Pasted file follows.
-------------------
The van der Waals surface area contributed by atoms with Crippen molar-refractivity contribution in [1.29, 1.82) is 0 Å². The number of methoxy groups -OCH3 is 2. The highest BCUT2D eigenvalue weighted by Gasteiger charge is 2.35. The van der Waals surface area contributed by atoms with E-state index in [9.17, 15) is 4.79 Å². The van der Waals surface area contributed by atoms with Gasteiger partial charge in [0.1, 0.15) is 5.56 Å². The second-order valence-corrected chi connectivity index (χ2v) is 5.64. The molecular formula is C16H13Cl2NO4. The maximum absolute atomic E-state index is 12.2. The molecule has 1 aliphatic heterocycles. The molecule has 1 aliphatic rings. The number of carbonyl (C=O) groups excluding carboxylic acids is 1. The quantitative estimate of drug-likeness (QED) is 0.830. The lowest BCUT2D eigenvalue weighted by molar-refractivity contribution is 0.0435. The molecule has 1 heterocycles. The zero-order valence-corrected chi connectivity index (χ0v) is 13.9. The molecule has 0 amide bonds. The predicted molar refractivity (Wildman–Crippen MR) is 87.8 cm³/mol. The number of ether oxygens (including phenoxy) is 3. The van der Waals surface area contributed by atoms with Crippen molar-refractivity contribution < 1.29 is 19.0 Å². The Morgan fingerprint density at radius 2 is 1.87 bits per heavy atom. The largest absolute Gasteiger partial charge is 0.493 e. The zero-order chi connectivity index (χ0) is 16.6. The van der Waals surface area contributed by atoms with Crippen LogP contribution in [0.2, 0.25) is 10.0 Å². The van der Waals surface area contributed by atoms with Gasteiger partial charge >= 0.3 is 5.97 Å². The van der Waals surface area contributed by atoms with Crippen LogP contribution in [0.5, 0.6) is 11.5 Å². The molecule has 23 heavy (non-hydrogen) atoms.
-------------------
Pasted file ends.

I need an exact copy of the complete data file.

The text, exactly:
The van der Waals surface area contributed by atoms with Crippen molar-refractivity contribution in [1.29, 1.82) is 0 Å². The number of methoxy groups -OCH3 is 2. The highest BCUT2D eigenvalue weighted by Gasteiger charge is 2.35. The van der Waals surface area contributed by atoms with E-state index in [9.17, 15) is 4.79 Å². The van der Waals surface area contributed by atoms with Gasteiger partial charge in [0.1, 0.15) is 5.56 Å². The second-order valence-corrected chi connectivity index (χ2v) is 5.64. The molecular formula is C16H13Cl2NO4. The maximum absolute atomic E-state index is 12.2. The molecule has 1 aliphatic heterocycles. The molecule has 1 aliphatic rings. The number of carbonyl (C=O) groups excluding carboxylic acids is 1. The quantitative estimate of drug-likeness (QED) is 0.830. The lowest BCUT2D eigenvalue weighted by molar-refractivity contribution is 0.0435. The molecule has 1 heterocycles. The zero-order valence-corrected chi connectivity index (χ0v) is 13.9. The molecule has 0 amide bonds. The predicted molar refractivity (Wildman–Crippen MR) is 87.8 cm³/mol. The number of ether oxygens (including phenoxy) is 3. The van der Waals surface area contributed by atoms with Crippen molar-refractivity contribution < 1.29 is 19.0 Å². The Morgan fingerprint density at radius 2 is 1.87 bits per heavy atom. The largest absolute Gasteiger partial charge is 0.493 e. The zero-order chi connectivity index (χ0) is 16.6. The van der Waals surface area contributed by atoms with Crippen LogP contribution in [0.2, 0.25) is 10.0 Å². The van der Waals surface area contributed by atoms with Gasteiger partial charge >= 0.3 is 5.97 Å². The van der Waals surface area contributed by atoms with Crippen LogP contribution in [0.5, 0.6) is 11.5 Å². The molecule has 23 heavy (non-hydrogen) atoms.